Predictors of Age at Menarche
Total energy and macronutrient (carbohydrate, protein, and fat) intake per day were estimated by using 3 24-hour recalls and by directly weighing food consumed during the survey9,10 and were categorized as high, normal, or low according to the Dietary Reference Intakes for Chinese teenagers.16 The carbohydrate and fat intakes are adequate when the supplying energy accounts for 50% to 65% and 20% to 30% of total energy,16 respectively. The standards of energy (kilocalories) and protein (grams) intakes are different for girls with different ages.16
As presented in Table 1, other variables (ethnicity, region, rural or urban residency, household income per person, parental education, living with parents, and exercise) were all assessed as categorical variables. The household income per person was divided into 4 categories by quartile. Region was categorized as central area (Henan, Hubei, Hunan), east coast (Beijing, Jiangsu, Shandong, Shanghai), northeastern area (Liaoning, Heilongjiang), and western area (Chongqing, Guangxi, Guizhou). Teenagers’ physical activity was estimated by using the summary of exercise frequency at school and outside of campus, and was categorized into 3 categories (≤2 times per week, 3–7 times per week, ≥8 times per week).
To address the complex sampling design, weights for the examination sample were used in all tests. Kaplan-Meier cumulative probabilities were used to estimate the restricted mean and SEs of age at menarche for each birth year and each category of predictors. Trends in age at menarche over birth year (years per decade) were estimated by using the slope of linear regression model with mean age at menarche as the dependent variable and year of birth as the predictor. The trends of age at menarche were stratified and compared between rural and urban girls and Han and minority ethnicities. The statistical significance of these trends was determined by using tests for linear trends for year of birth in multivariate Cox proportional hazard models.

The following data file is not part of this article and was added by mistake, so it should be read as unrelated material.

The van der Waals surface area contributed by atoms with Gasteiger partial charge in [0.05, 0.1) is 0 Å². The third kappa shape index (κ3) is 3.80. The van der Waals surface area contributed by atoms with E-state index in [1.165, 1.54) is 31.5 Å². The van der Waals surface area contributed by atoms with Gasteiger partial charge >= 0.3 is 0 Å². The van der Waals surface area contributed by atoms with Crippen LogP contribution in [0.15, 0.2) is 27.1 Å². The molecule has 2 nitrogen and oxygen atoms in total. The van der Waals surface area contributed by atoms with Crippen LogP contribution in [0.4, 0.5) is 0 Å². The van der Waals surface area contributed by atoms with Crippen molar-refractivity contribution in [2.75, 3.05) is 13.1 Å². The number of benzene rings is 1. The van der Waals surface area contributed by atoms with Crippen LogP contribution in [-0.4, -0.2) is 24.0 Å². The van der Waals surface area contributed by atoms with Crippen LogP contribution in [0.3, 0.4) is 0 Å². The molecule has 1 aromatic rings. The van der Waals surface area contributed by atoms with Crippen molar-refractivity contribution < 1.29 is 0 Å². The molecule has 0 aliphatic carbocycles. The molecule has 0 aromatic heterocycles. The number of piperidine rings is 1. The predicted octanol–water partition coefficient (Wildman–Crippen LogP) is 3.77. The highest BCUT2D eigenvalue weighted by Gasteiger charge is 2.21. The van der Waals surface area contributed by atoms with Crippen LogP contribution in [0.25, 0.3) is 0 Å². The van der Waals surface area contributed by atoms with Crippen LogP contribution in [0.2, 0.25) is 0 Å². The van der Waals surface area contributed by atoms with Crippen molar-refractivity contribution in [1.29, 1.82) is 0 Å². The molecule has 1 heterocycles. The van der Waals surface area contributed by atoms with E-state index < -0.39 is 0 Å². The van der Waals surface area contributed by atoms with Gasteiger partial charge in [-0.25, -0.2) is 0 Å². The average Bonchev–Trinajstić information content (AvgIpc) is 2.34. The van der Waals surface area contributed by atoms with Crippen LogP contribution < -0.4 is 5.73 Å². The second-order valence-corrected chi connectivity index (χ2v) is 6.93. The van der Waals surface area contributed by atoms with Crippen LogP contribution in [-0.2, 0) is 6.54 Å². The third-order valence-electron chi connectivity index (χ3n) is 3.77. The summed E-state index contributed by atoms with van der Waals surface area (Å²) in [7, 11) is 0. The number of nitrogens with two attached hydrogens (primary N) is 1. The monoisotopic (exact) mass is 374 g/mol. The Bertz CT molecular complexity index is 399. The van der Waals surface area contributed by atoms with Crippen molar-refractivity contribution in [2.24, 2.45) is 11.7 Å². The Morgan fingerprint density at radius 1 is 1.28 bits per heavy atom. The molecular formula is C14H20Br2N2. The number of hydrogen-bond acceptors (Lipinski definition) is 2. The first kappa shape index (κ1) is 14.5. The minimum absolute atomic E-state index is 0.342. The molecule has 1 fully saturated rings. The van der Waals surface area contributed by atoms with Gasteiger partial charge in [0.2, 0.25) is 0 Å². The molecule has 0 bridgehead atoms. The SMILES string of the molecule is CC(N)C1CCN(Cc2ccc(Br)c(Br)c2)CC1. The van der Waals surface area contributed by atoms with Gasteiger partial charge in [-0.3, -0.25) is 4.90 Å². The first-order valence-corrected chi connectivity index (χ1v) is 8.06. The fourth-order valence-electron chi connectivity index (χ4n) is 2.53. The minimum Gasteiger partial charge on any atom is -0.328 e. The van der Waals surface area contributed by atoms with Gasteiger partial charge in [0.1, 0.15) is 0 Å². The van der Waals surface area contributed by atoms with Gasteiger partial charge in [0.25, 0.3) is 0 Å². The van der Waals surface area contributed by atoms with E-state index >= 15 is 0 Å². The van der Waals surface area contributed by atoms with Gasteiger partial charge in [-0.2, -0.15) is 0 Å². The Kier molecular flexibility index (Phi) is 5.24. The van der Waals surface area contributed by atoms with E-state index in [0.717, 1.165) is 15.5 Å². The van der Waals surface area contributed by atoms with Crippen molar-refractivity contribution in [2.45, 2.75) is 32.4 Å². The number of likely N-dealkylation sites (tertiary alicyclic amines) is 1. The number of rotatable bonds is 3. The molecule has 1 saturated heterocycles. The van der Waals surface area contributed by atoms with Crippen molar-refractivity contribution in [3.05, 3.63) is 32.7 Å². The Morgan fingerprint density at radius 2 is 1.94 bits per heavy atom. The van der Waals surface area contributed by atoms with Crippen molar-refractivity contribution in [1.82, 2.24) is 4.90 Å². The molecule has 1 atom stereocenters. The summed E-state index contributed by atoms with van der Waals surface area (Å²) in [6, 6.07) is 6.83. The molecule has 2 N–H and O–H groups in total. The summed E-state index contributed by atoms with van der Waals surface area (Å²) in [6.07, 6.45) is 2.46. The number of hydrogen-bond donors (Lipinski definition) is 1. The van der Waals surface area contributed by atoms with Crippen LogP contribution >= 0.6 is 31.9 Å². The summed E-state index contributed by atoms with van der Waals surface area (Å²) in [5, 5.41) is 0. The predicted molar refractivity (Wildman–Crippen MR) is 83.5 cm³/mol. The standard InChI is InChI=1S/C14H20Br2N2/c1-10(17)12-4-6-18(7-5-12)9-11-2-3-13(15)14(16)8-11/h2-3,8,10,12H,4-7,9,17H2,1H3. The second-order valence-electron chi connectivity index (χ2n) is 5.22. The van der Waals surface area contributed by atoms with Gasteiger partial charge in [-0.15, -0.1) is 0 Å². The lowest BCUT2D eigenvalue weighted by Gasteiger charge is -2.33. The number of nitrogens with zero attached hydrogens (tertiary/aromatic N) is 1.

Cox proportional hazard models were used to examine the association of age at menarche with each predictor. Dummy variables were set for each predictor because all covariates were transferred into categorical data. Unadjusted and adjusted hazard ratios (HRs) and 95% confidence intervals (CIs) were estimated by using univariate and multivariate Cox proportional hazard models, respectively. Additionally, ties were handled by using the Breslow method. The proportional hazards assumption in the Cox regression model was tested by using Schoenfeld residuals. Linear trends of HRs were tested by using the median value of each category as a single ordinal variable in the Cox regression model. Analyses were conducted with the statistical software Stata 13.1 (StataCorp, College Station, TX). Two-sided tests were used, and P < .05 was considered statistically significant.
The Age at Menarche
All the characteristics and other results are presented in Table 1. The weighted percentiles in the 5 birth-year groups for girls who had attained menarche in the last survey were 64.98, 34.68, 62.54, 72.71 and 31.81, respectively. Additionally, the weighted percentiles in the age groups of 6 to 9, 10 to 18, and 14 to 18 for girls who had attained menarche were 0.78, 40.32, and 81.72, respectively. Forty-seven percent girls had not had menarche.
Overall, for girls born during the 30-year period, the weighted mean age at menarche was estimated at 13.56 years. Age at menarche decreased substantially from 14.25 to 12.60 years, with an estimated decline of 0.51 years per decade (P < .001) (Fig 1). The results were also compared with other countries in Fig 2.
On average, during the 30-year period, urban girls had menarche 5.76 months (0.48 years) earlier than rural girls (at 13.20 vs 13.68 years). Although there were downward secular trends of age at menarche for both rural and urban girls, these 2 trends were significantly different (P < .001). The weighted mean age at menarche decreased by ∼2.67 years for rural girls versus 1.34 years for urban girls (Fig 3). During the 30-year period, the mean age at menarche for rural girls decreased substantially from 14.51 years in the birth year of 1976 to 11.84 years in the birth year of 2000 (0.62 years per decade; P < .001). In contrast, the downward secular trend for urban girls was mild, with the mean age initially decreasing from 13.39 to 12.05 years (0.35 years per decade; P < .001). Besides, a significant difference between rural and urban girls born in the 1980s was found in mean age at menarche (14.00 vs 13.38 years), whereas mean ages were similar for those born after 1995 (12.75 vs 12.73 years).
On average, Han girls had menarche 3.36 months (0.28 years) earlier than minority girls (at 13.52 vs 13.80 years). The secular trends of age at menarche were not significant between Han girls (13.93–12.55 years; 0.52 years per decade, P < .001) and minority girls (14.33–11.80 years; 0.39 years per decade, P < .001).
Predictors of Age at Menarche